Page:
When it comes to skincare mistakes, I've made just about all of them. I mean that seriously. As I wrote in my post about my acne journey (and trust me, it's a Lord of the Rings style journey!), I've tried just about everything when it comes to skincare.
To preface, I am by no means an expert. If you're having serious issues with your skin, seeing a dermatologist or professional of your choice is paramount to finding the right treatment. However, for the average every day person, there are some little things we've all been taught (by teen magazines, primarily) help our skin. They are wrong and they can be doing more damage than you think. Here they are, the 4 skincare mistakes that almost everyone makes once and a while.
(Psst, don't forget to read my post on winter skincare essentials!)
1. Exfoliating too harshly, too much, or too often
When I was in college, I used this face wash from Clean & Clear that had little microbeads in it. (I've since learned that microbeads are one of the worst things to happen to our environment. Stop using microbeads!) I loved using it on my skin every night; I would scrub and scrub and scrub until my skin felt so soft and smooth.
Friends, this is not something you should do!
Recently, my friend asked me why she was having peeling skin on her nose. I asked about her routine. She said she used St. Ives Apricot Scrub every night, then used a face brush in the morning. I begged her (actually begged) to stop exfoliating. She had thought all the exfoliating would get the flaking skin off. I hated to be the bearer of bad news, but exfoliating damaged skin is just going to damage it more!
You should exfoliate one or two times a week, maximum. As well, scrubs like St. Ives Apricot Scrub are much too harsh for even once-a-week exfoliation. Using a soft face brush or an exfoliant with natural, rounded beads (that dissolve, unlike microbeads) will make your skin healthier and stronger.
2. Not Cleaning Your Make Up Brushes
When was the last time you cleaned your make up brushes? If you can't remember, it's been too long. For the health of your skin, you need to be washing your brushes at least once a week. And I mean, every single brush, including your beauty blender. Brushes can also harbor bacteria and mold, so if you have acne (like I do), cleaning is especially paramount. Spreading bacteria around your face is a definite no in terms of skin health!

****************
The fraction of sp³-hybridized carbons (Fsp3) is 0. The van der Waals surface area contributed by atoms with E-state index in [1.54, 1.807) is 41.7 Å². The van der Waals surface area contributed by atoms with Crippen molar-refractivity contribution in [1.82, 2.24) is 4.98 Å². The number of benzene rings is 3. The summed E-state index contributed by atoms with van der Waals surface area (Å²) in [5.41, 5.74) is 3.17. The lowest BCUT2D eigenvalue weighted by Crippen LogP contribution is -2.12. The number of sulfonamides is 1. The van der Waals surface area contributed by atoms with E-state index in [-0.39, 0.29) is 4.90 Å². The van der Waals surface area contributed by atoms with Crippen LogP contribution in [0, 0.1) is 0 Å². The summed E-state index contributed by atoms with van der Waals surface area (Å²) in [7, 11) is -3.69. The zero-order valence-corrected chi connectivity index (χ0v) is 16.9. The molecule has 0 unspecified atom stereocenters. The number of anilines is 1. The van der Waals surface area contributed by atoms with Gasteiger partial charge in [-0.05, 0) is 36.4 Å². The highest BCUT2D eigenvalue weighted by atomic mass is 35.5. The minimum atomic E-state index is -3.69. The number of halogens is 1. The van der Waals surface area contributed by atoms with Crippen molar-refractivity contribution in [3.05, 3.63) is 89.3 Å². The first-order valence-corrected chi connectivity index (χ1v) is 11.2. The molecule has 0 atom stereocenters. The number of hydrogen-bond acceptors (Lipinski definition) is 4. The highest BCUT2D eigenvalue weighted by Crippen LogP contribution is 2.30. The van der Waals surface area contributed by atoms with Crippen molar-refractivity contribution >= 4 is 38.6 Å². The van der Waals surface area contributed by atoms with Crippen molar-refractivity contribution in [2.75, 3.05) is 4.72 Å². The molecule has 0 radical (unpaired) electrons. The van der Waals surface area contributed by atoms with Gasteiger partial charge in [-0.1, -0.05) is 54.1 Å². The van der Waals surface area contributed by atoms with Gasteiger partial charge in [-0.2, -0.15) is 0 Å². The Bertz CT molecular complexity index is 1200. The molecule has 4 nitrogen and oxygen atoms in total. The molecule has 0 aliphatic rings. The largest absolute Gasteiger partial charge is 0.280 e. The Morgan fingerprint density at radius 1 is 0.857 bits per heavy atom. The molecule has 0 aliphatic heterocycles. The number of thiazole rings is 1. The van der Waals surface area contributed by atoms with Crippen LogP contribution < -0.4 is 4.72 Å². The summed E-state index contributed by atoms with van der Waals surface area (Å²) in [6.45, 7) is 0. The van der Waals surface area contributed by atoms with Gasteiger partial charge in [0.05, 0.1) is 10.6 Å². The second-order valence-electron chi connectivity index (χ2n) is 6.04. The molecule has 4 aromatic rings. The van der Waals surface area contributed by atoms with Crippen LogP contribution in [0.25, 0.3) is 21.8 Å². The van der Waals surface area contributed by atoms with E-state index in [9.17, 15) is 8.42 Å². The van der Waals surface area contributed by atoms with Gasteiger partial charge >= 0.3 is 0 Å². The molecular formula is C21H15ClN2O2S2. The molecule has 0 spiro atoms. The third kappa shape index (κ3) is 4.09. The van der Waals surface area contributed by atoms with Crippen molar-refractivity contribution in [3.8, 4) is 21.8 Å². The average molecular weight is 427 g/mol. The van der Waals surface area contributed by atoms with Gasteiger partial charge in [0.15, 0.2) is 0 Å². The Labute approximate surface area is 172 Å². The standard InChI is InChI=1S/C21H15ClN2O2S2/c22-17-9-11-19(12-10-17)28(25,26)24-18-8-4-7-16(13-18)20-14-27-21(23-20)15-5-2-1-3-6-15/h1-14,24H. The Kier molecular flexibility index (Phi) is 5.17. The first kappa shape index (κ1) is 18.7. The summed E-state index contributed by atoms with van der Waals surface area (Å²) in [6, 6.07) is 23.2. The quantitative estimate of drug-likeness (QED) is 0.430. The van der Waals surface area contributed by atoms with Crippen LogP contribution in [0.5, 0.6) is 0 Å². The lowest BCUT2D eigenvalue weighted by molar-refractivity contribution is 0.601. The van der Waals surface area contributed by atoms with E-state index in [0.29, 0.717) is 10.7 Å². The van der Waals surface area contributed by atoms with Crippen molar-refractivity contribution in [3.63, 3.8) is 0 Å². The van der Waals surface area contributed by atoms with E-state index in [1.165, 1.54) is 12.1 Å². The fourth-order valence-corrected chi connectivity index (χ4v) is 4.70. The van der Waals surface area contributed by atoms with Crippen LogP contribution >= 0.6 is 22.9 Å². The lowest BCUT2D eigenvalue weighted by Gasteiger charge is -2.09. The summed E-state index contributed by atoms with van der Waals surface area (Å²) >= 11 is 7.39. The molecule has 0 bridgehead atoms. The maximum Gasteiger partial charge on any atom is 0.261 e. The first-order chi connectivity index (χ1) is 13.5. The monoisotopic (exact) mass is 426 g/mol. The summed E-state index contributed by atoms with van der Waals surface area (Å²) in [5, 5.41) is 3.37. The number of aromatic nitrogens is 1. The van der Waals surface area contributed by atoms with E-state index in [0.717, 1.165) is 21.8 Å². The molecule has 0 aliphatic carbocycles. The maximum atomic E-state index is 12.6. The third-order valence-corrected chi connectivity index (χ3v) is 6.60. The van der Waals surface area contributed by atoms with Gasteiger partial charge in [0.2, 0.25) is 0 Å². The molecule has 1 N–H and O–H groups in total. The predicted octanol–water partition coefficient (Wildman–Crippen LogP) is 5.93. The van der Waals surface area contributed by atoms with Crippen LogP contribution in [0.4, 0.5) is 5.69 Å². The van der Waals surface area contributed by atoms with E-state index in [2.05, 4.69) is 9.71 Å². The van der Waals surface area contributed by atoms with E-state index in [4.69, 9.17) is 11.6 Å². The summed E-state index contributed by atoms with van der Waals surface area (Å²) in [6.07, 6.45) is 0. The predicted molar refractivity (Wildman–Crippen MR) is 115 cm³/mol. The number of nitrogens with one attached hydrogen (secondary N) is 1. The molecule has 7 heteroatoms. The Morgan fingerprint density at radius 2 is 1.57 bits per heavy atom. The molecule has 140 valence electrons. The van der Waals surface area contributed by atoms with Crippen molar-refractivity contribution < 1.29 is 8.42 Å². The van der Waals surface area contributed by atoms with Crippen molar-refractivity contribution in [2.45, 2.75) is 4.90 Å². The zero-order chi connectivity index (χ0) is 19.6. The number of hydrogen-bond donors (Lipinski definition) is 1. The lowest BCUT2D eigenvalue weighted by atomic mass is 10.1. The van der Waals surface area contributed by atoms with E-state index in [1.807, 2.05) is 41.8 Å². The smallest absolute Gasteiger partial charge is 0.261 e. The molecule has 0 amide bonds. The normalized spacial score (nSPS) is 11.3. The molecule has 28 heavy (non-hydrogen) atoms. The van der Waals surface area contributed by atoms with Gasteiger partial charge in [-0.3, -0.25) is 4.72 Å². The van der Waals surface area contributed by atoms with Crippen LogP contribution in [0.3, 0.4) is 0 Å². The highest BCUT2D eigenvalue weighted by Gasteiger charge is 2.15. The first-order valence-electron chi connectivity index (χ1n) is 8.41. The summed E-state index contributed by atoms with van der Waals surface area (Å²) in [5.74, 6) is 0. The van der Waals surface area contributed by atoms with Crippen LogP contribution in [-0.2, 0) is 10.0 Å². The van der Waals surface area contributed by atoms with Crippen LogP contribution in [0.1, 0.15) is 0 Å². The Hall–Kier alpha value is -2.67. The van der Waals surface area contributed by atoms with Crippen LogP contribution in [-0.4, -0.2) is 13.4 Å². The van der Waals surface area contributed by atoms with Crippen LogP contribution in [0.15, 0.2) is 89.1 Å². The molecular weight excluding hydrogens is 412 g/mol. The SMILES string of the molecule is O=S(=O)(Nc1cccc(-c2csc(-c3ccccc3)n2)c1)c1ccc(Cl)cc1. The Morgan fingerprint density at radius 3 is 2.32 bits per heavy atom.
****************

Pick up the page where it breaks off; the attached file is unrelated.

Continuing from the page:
3. Using Pore Strips
I used to love doing a pore strip. A few years ago, I learned that the dots on my nose were not blackheads like I thought, but sebaceous filaments. Sebaceous filaments are a natural part of human skin; they look dark and open, depending on your pore skin, and when squeezed, a small, plug of oil comes out. This can make you think that the oil isn't supposed to be there, but that's not true. It's just how our skin is and some people (like me) aren't genetically blessed with small pores, so ours look huge. You can shrink the size of your pores, but if you have flat, pinpricks across your nose that you think are blackheads, I have to tell you: that's just your skin, baby.
Pore strips often remove the oil plugs out of sebaceous filaments. Marketing on these products has made us think these are blackheads, but they aren't (I promise!). Pore strips can damage your skin, make you break out (because removing that oil plug allows bacteria into your pore), and can break capillaries in your nose (I've done it).
4. Using Inappropriate Acne Treatments (like Toothpaste)
When I was in college, a friend in my hallway knocked on my door and asked if I had any Windex. I said, yes, but what do you need it for?
"I have a zit," she replied, nonchalant. "And Windex kills zits."
Teen magazines have been spreading inaccurate information about how to treat zits for years. I remember smearing straight rubbing alcohol over my face once because a magazine said it helped acne (the chemical burn really hurt). I've also covered zits in toothpaste and gotten chemical burns.
The logic behind using things like Windex or toothpaste on acne kind of makes sense, but realistically, these products are not designed to use on the skin and you risk giving yourself a serious chemical burn that can include serious scarring and infection. Do not, I repeat, do not put anything not designed for the skin on your skin.
This includes "homemade masks" like honey and cinnamon (and any homemade mask you see on the internet that isn't backed up by science). I burned myself with a cinnamon mask once and ever since, I've been terrified to use it!